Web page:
Services We Offer

Preventive Eye Care | Treatment | Retail

First-Time Patient?

Give us a call today and we would be happy to schedule your new-patient appointment!

Adult Eye Care

Adults aged 19-40 should have an eye exam at least once every two years. If you have vision insurance, use it! It can save you from future strain… physically and financially.

Macular Degeneration

Macular degeneration causes loss in the center of the field of vision. Blurred vision is a key symptom.

Dry Eye Solutions

The eye may become dry, red, and inflamed. The main symptoms are discomfort and sensitivity to light. Prescription and lubricating eye drops can reduce dryness. 

Children’s Eye Care

Keep your kid’s futures bright with regular exams and checkups. We offer a selection of children’s eye wear of all colors that include fashionable, soft and flexible, character-themed and sport.


With all types of Glaucoma, the nerve connecting the eye to the brain is damaged, usually due to high eye pressure. Treatment includes eye drops, medications, and surgery.

Diabetic Retinopathy

This is a complication of diabetes that affects the eyes. Springfield Eye Specialists can help you diagnose, treat, and manage this condition.

Eye Exams

Adults aged 19-40 should have an eye exam at least once every two years; ages younger and older we recommend once a year. If you have vision insurance, use it! It can save you from future strain…physically and financially.

Treatment Solutions

Whether surgical options are elective or a necessity. Springfield Eye Specialitists are highly trained in the medical field and will be able to guide you through the process. Refractive, Laser, Lasik, Cataract, just to name a few, are all fields we can create a care plan for and will refer you to the most skilled surgeons for your case and will help you feel comfortable throughout the process.

More Information on Services We Offer

If you are needing additional information on some of the services that we offer, please take a look at the information below.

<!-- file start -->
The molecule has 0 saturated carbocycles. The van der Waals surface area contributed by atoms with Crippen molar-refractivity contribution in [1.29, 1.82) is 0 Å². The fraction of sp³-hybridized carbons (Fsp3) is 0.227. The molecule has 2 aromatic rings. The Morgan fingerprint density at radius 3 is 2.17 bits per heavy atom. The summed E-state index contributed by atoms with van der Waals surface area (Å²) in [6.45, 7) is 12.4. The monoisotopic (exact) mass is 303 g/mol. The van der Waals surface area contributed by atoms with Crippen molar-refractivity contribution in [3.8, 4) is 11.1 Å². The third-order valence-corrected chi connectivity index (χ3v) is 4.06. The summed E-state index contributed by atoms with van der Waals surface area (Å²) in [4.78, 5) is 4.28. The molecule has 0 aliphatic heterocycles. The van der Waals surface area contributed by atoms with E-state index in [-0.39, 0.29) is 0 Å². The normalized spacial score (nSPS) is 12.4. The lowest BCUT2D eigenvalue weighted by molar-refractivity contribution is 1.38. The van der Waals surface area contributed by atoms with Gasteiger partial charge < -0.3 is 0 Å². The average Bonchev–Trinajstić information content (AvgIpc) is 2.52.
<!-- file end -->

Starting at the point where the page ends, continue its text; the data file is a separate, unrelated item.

A healthy optic nerve is necessary for good vision. Glaucoma is a group of diseases that damage the eye’s optic nerve and can result in vision loss or blindness. Though the causes of glaucoma are not completely understood, the damage to your optic nerve is related to increased pressure in your eye from buildup from the aqueous humor, the watery fluid that is naturally present in your eyeball. Glaucoma is hard to detect without an eye care professional, so come see us and we’ll develop a plan and determine if daily medication is your best practice. There is no cure for glaucoma, and vision lost cannot be restored, so proper checkups are essential.

Natural ways of helping reduce eye pressure and reducing your chance at glaucoma are to take animal-based omega-3 fat supplements, getting loads of lutein and zeaxanthin, avoiding trans fats and eating dark-colored berries. But overall we recommend regular checkups to be your best line of defense.

Diabetic Retinopathy

If you have diabetes, your body’s high blood sugar levels can cause damage to blood vessels in the retina. These blood vessels can begin to swell and leak, sometimes resulting in blood passing through. Decreased blood flow and sometimes abnormal growth of new vessels growing on the retina, can create loss of vision.

There are two main stages of diabetic eye disease.

NPDR (non-proliferative diabetic retinopathy) With NPDR your vision will be blurry due to decreased blood flow through your blood vessels or even closed off vessels leading to macular ischemia. When this happens, blood cannot reach the macula and sometimes exudates (small particles) can form in the retina. PDR (proliferative diabetic retinopathy) PDR is the more advanced stage of diabetic eye disease often resulting in complete loss of vision or floaters. Neovascularization happens when the retina starts growing new blood vessels that often bleed into the vitreous, if they bleed a little you will see floaters if they bleed a lot you might block all vision.

What to look for if you think you have diabetic eye disease? Patients are generally asymptomatic, and in more advanced stages you may experience symptoms that include floaters, distortion and/or blurred vision. Microaneurysms are the earliest clinical sign of diabetic retinopathy.